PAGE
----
Israel Police, Organizers Work Out Deal to Hold Nakba March on Israeli Independence Day

Route moved westward from site of destroyed pre-1948 village; organizers say new route will better accommodate expected number of participants

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Israeli Arab demonstrators carrying Palestinian flags during a ceremony to mark what Arabs call the Nakba, or catastrophe, in the Israeli Arab village of Umm Al-Fahm, Wednesday, April 29, 2009.
Israeli Arab demonstrators at a Nakba Day ceremony in Umm Al-Fahm, April 29, 2009. Credit: AP

Israeli police and organizers have reached a deal on holding the annual March of Return that commemorates the Nakba (“catastrophe,” as Palestinians refer to the founding of the State of Israel), planned for Israeli Independence Day.

The police had previously denied a permit to the Association for the Defense of the Rights of Internally Displaced Persons in Israel, which organizes the march.

The northern district commander, Amos Yaakov, approved in principle holding the march as planned next to Kibbutz Kabri but in another location west of Kibbutz Gaaton.

The police confirmed the deal but noted that there are still negotiations to close details regarding preparation, organization and security issues for the event, which is expected to attract 10,000 participants.

The association will commence in the coming days preparations for parking lots and the route of the march, which is supposed to take place not far from the Kabri Regional School, which is built on the remains of the destroyed pre-1948 village of Al-Kabri.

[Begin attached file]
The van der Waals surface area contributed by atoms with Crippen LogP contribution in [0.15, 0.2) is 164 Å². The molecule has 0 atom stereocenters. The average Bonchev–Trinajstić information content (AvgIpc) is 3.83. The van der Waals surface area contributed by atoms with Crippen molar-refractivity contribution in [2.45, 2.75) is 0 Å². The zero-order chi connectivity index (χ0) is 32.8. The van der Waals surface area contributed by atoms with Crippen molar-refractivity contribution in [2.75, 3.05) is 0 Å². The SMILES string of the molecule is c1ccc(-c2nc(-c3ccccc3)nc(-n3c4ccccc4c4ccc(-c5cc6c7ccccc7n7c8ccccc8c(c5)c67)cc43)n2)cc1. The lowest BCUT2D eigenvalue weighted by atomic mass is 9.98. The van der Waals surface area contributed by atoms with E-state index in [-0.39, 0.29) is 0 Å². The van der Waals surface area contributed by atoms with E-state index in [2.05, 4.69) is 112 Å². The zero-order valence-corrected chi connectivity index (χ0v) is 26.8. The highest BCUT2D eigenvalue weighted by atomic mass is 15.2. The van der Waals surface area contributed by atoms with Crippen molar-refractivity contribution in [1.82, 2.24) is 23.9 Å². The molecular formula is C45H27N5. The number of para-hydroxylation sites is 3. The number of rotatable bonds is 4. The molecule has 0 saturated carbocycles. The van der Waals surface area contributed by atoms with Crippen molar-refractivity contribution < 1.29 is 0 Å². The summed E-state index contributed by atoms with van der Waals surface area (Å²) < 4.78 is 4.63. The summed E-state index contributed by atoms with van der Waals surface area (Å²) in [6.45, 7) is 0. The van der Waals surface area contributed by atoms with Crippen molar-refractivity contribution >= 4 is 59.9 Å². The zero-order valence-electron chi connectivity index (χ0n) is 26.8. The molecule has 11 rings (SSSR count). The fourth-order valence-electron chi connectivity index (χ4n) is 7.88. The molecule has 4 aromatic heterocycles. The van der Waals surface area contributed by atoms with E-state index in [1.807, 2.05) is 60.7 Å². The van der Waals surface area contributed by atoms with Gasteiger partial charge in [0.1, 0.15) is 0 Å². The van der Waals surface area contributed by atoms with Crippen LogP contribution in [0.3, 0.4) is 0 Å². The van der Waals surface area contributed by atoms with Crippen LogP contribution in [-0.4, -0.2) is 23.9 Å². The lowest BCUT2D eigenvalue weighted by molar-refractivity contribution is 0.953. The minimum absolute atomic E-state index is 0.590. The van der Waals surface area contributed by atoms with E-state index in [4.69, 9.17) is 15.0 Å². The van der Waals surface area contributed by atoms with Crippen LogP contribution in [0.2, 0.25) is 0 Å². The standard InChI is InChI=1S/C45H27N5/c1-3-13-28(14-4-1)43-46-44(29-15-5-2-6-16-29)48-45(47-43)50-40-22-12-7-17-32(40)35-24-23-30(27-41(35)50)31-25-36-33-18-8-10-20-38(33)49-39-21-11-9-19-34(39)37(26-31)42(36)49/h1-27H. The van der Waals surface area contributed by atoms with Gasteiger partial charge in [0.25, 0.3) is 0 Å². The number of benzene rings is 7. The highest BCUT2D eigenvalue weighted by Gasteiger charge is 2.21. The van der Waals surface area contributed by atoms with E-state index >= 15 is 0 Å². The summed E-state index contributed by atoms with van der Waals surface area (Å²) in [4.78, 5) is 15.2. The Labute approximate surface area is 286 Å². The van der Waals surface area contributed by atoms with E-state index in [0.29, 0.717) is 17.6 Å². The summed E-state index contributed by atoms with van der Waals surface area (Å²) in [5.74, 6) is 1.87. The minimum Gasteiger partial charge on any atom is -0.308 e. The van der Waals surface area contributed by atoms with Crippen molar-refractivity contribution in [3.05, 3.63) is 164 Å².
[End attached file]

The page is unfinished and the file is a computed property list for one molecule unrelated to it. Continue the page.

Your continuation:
Haaretz reported in late March that the police would not grant a permit even though the march has taken place 18 consecutive years on Independence Day. The police asserted at the time that the reason for the refusal was that they would not have enough resources to secure the event due to the holiday.

The Association for the Defense of the Rights of Internally Displaced Persons in Israel countered that their permit was denied because politicians were exerting pressure on the police.

Adalah, The Legal Center for Minority Rights in Israel, wrote to attorney Osnat Mandel, head of the High Court of Justice department in the state prosecution, asking that it order the police to approve the march.

“The event isn’t meant to be secured by the police, but by ushers supplied by the organizers,” wrote attorney Mohammed Bassam, who added that if the permit wasn’t issued, the group would petition the High Court. “Past experience shows that events to mark the Nakba organized by the aforementioned association went off very well.”

Association representatives and Nahariya police have been in talks in recent weeks, visiting the site and eventually deciding together to change the march’s route and the spot where the march will end.

Wakim Wakim, general secretary of the association, told Haaretz that the organizers also received a permit from Kibbutz Gaaton to hold the event, and that the association is working on meeting all the demands in order to hold the event in an orderly and safe manner.

“There was absolutely no intent to clash with anyone, and the decision to change the route is for the good of the march and the participants because the place we initially chose cannot accommodate the expected number of participants,” he said.

The association rejected out of hand the claim that the original planned route would have crossed a memorial site for the 47 Haganah fighters killed in the Yehiam convoy, which was ambushed in March 1948 near al-Kabri. Organizers say there was never a plan to pass through the site, but that some people had tried to present the issue as a reason to oppose the event.

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